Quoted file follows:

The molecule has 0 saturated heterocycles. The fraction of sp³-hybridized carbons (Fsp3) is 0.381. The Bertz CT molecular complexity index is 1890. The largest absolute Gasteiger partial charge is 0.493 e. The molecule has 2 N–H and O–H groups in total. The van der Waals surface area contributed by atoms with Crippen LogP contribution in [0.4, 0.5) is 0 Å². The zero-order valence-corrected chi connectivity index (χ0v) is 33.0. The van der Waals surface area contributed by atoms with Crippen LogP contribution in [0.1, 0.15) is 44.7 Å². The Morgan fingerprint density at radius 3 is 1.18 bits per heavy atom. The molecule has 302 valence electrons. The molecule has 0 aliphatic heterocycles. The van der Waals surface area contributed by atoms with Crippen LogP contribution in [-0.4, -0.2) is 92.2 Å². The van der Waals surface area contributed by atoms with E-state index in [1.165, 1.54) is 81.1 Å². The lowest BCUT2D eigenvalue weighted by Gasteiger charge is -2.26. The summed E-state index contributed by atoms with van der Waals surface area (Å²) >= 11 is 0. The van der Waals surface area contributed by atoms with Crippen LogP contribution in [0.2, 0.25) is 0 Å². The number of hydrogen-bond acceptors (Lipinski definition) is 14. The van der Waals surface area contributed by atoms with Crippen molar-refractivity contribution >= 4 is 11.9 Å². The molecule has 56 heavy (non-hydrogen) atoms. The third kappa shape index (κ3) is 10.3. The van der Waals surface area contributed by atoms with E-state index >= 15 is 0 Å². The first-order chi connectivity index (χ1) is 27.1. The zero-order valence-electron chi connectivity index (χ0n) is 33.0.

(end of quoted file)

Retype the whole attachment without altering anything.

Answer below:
The molecule has 0 saturated heterocycles. The fraction of sp³-hybridized carbons (Fsp3) is 0.381. The Bertz CT molecular complexity index is 1890. The largest absolute Gasteiger partial charge is 0.493 e. The molecule has 2 N–H and O–H groups in total. The van der Waals surface area contributed by atoms with Crippen LogP contribution in [0.4, 0.5) is 0 Å². The zero-order valence-corrected chi connectivity index (χ0v) is 33.0. The van der Waals surface area contributed by atoms with Crippen LogP contribution in [0.1, 0.15) is 44.7 Å². The Morgan fingerprint density at radius 3 is 1.18 bits per heavy atom. The molecule has 302 valence electrons. The molecule has 0 aliphatic heterocycles. The van der Waals surface area contributed by atoms with Crippen LogP contribution in [-0.4, -0.2) is 92.2 Å². The van der Waals surface area contributed by atoms with E-state index in [1.165, 1.54) is 81.1 Å². The lowest BCUT2D eigenvalue weighted by Gasteiger charge is -2.26. The summed E-state index contributed by atoms with van der Waals surface area (Å²) >= 11 is 0. The van der Waals surface area contributed by atoms with Crippen LogP contribution in [0.2, 0.25) is 0 Å². The number of hydrogen-bond acceptors (Lipinski definition) is 14. The van der Waals surface area contributed by atoms with Crippen molar-refractivity contribution >= 4 is 11.9 Å². The molecule has 56 heavy (non-hydrogen) atoms. The third kappa shape index (κ3) is 10.3. The van der Waals surface area contributed by atoms with E-state index >= 15 is 0 Å². The first-order chi connectivity index (χ1) is 27.1. The zero-order valence-electron chi connectivity index (χ0n) is 33.0.